Sunday, March 5, 2017

Vouchers and Special Education: A Primer

Thanks to Education Week for this graphic illustration of how special education money gets to local schools. As Secretary Betsy DeVos shifts the focus of the public education conversation toward school choice and vouchers, it's important to understand how the current system works. There are a bunch of articles and analyses about this, but here's what I think is important to know.

1. Special education is already underfunded. When the Individuals with Disabilities Education Act (IDEA) was passed in 1975, Congress authorized funding for special education up to 40 percent of average per-pupil spending in public schools. But the current federal contribution is just about 16 percent. Read more details about this at EdCentral from the New America.

Rising spending for special education over the past 15 years is mostly the result of more children being identified as "disabled," not a disproportionate increase in the cost of special education services.

2. Investing in private schools takes resources away from public schools. Read this account by Bonnie Kandel, a parent in Indiana, "Civil Rights Crisis Unfolding: Most Needy Children in America at Risk." She's concerned about the impact that voucher systems and Education Savings Accounts would have on her son, who has autism is attending first grade in a public school (after being asked to leave two private preschools). "Options for students with special needs, like my son, are worse than abysmal. Voucher programs are programs where schools choose the child. He is expensive to educate. Not only does he need special interventions that cost money directly, but he also needs teachers with experience and higher education specializing in autism." Kandel points out that Indiana public schools have already lost $485 million because of the push for "school choice." And she's worried about what will happen with more cuts in more states.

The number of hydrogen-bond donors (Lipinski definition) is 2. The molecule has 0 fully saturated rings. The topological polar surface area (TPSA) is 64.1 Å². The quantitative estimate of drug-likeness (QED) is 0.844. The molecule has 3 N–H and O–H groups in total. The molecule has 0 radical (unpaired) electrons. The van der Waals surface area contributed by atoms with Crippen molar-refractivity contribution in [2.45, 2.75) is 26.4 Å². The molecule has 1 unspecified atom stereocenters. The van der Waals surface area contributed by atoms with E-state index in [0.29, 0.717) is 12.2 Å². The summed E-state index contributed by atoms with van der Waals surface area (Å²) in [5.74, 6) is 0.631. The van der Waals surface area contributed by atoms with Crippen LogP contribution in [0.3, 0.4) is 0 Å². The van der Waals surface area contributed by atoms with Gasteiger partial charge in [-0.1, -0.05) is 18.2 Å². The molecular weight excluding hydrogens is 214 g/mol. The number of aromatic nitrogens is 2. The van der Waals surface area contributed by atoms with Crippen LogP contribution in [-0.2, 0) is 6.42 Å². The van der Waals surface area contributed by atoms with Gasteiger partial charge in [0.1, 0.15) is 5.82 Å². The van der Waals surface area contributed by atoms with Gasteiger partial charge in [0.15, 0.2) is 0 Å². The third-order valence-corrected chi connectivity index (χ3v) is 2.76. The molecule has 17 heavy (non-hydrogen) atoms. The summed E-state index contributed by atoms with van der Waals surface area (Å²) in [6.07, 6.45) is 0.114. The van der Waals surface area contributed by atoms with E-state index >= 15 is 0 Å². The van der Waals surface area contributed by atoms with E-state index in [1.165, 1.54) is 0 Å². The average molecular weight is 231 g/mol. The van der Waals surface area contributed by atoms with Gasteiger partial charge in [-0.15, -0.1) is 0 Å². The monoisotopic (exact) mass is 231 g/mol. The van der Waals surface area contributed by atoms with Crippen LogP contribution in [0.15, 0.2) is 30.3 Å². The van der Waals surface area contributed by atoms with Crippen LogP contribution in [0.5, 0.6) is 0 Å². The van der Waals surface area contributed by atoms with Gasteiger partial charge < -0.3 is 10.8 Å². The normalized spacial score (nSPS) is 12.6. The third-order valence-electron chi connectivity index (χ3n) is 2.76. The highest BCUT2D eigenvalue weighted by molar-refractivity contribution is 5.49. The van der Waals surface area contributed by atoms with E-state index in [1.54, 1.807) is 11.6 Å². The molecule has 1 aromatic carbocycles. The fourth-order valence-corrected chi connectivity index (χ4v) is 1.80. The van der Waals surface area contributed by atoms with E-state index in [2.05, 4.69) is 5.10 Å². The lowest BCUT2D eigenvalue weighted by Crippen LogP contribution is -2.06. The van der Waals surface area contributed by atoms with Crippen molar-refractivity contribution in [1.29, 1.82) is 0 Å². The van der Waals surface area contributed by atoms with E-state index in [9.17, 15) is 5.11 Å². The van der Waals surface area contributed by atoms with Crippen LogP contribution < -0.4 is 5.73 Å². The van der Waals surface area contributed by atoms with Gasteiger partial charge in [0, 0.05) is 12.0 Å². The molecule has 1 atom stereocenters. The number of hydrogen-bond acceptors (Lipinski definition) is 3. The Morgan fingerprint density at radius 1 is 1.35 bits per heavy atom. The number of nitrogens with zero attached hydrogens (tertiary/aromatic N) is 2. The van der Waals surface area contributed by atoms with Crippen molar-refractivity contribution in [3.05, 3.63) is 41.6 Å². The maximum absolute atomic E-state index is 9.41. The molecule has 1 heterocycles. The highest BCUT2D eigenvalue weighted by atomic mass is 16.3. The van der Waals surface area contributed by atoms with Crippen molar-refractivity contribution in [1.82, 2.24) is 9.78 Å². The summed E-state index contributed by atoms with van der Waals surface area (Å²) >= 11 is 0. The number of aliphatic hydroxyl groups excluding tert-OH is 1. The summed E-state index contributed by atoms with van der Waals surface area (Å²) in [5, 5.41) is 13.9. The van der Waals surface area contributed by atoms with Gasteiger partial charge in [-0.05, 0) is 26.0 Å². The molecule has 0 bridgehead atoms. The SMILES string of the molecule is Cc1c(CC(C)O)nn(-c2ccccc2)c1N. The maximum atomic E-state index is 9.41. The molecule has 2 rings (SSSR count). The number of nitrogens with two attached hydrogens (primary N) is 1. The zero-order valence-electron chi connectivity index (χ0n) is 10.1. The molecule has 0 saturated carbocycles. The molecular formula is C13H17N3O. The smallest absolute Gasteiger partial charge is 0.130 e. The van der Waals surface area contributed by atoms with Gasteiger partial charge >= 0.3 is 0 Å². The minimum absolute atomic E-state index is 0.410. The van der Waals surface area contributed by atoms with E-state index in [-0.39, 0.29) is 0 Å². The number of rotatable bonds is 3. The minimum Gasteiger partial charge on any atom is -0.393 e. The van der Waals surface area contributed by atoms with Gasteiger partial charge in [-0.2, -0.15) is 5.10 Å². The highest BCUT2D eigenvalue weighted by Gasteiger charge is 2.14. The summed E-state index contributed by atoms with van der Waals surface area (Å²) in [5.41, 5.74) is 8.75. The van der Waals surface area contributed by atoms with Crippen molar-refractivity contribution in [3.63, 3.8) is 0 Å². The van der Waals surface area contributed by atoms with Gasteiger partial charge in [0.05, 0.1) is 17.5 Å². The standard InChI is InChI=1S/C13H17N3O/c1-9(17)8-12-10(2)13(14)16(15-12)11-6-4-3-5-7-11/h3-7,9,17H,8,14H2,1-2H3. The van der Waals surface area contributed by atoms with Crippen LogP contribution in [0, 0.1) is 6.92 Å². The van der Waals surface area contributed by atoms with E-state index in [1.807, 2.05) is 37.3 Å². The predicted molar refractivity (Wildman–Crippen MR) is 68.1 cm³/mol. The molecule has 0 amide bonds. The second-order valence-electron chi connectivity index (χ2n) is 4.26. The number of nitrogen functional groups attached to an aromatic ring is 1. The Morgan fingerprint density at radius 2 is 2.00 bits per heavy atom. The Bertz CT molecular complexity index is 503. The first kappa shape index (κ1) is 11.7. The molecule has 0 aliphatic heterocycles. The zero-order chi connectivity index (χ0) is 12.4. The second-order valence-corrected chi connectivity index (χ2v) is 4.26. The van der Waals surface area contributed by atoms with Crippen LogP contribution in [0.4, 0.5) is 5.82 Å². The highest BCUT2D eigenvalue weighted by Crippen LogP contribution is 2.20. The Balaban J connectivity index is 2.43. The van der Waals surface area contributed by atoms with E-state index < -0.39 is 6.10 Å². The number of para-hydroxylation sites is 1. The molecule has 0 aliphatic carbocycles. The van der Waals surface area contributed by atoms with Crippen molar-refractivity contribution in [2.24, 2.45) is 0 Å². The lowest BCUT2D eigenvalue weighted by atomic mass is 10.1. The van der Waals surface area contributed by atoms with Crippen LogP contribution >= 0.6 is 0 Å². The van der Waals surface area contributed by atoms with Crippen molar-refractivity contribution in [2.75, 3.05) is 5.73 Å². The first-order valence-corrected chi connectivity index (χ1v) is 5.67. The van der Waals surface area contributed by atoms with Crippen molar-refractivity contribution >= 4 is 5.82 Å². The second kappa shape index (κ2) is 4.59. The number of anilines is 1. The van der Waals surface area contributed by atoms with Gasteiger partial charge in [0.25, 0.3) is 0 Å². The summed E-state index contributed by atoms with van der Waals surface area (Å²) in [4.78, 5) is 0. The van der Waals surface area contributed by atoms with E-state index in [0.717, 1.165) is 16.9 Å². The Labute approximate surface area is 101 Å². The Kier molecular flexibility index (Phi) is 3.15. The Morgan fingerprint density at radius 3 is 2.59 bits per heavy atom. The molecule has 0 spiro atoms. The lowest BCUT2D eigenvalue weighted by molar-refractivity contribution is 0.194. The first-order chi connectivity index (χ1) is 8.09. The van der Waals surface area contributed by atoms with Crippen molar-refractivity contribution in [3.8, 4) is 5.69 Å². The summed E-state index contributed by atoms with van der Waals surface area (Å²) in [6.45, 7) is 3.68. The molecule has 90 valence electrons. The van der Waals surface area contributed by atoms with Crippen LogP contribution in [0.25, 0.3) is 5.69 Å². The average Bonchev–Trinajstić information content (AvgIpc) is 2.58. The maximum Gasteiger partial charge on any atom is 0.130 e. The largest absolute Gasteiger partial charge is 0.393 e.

3. Students in private schools often forfeit protections and rights. Voucher programs are risky for families because students who attend private schools aren't guaranteed the same rights and protections as students in public schools are. Many states require parents to sign away some or all of their protections under IDEA, Section 504, and the Americans with Disabilities Act to participate in voucher programs. If a private school determines that a student needs support services like occupational or speech therapy, parents often have to cover those services when they exceed the value of the voucher. And if parents are not satisfied with the education at a private school, they have no legal recourse -- their only choice may be to remove their child and find a new school.

4. Voucher programs have not been shown to improve academic performance -- and have actually worsened academic outcomes in Louisiana, Ohio, Indiana, and other states. As Kevin Carey reports in The New York Times, the latest studies are "very unusual." He writes: "When people try to improve education, sometimes they succeed and sometimes they fail. The successes usually register as modest improvements, while the failures generally have no effect at all. It’s rare to see efforts to improve test scores having the opposite result. Martin West, a professor at the Harvard Graduate School of Education, calls the negative effects in Louisiana 'as large as any I’ve seen in the literature' — not just compared with other voucher studies, but in the history of American education research." Read Carey's column, "Dismal Results from Vouchers Surprise Researchers as DeVos Era Begins."

Learn more from these recent reports from the Center for American Progress:

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